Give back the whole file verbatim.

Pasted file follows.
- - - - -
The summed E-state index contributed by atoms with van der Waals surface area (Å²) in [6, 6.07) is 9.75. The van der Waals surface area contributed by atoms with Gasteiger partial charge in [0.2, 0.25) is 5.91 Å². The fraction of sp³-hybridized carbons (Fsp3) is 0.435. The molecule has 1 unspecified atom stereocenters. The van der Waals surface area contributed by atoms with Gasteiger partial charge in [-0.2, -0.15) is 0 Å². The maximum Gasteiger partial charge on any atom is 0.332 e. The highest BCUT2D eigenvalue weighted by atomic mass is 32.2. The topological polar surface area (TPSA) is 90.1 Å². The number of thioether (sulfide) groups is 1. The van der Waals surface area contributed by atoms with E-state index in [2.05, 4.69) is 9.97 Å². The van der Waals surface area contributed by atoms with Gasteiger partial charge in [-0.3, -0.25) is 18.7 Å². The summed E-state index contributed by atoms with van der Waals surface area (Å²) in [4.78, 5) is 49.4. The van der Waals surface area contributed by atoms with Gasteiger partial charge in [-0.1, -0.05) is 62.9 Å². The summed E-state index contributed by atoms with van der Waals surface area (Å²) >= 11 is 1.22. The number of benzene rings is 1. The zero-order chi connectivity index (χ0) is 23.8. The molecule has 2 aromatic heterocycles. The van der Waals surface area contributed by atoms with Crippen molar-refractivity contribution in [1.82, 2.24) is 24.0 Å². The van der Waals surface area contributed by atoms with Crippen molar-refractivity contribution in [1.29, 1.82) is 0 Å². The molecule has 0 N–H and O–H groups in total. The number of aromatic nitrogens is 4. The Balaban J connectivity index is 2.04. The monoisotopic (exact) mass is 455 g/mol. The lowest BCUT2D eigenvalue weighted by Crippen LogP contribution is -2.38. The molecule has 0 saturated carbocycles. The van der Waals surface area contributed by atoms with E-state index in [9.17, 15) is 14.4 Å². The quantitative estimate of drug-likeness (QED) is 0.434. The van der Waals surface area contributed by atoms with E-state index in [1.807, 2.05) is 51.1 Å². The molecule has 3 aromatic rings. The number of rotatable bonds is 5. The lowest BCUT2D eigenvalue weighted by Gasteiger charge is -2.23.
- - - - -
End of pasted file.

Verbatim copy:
The summed E-state index contributed by atoms with van der Waals surface area (Å²) in [6, 6.07) is 9.75. The van der Waals surface area contributed by atoms with Gasteiger partial charge in [0.2, 0.25) is 5.91 Å². The fraction of sp³-hybridized carbons (Fsp3) is 0.435. The molecule has 1 unspecified atom stereocenters. The van der Waals surface area contributed by atoms with Gasteiger partial charge in [-0.2, -0.15) is 0 Å². The maximum Gasteiger partial charge on any atom is 0.332 e. The highest BCUT2D eigenvalue weighted by atomic mass is 32.2. The topological polar surface area (TPSA) is 90.1 Å². The number of thioether (sulfide) groups is 1. The van der Waals surface area contributed by atoms with E-state index in [2.05, 4.69) is 9.97 Å². The van der Waals surface area contributed by atoms with Gasteiger partial charge in [-0.3, -0.25) is 18.7 Å². The summed E-state index contributed by atoms with van der Waals surface area (Å²) in [4.78, 5) is 49.4. The van der Waals surface area contributed by atoms with Gasteiger partial charge in [-0.1, -0.05) is 62.9 Å². The summed E-state index contributed by atoms with van der Waals surface area (Å²) >= 11 is 1.22. The number of benzene rings is 1. The zero-order chi connectivity index (χ0) is 23.8. The molecule has 2 aromatic heterocycles. The van der Waals surface area contributed by atoms with Crippen molar-refractivity contribution in [1.82, 2.24) is 24.0 Å². The van der Waals surface area contributed by atoms with Crippen molar-refractivity contribution in [1.29, 1.82) is 0 Å². The molecule has 0 N–H and O–H groups in total. The number of aromatic nitrogens is 4. The Balaban J connectivity index is 2.04. The monoisotopic (exact) mass is 455 g/mol. The lowest BCUT2D eigenvalue weighted by Crippen LogP contribution is -2.38. The molecule has 0 saturated carbocycles. The van der Waals surface area contributed by atoms with E-state index in [9.17, 15) is 14.4 Å². The quantitative estimate of drug-likeness (QED) is 0.434. The van der Waals surface area contributed by atoms with E-state index in [1.807, 2.05) is 51.1 Å². The molecule has 3 aromatic rings. The number of rotatable bonds is 5. The lowest BCUT2D eigenvalue weighted by Gasteiger charge is -2.23.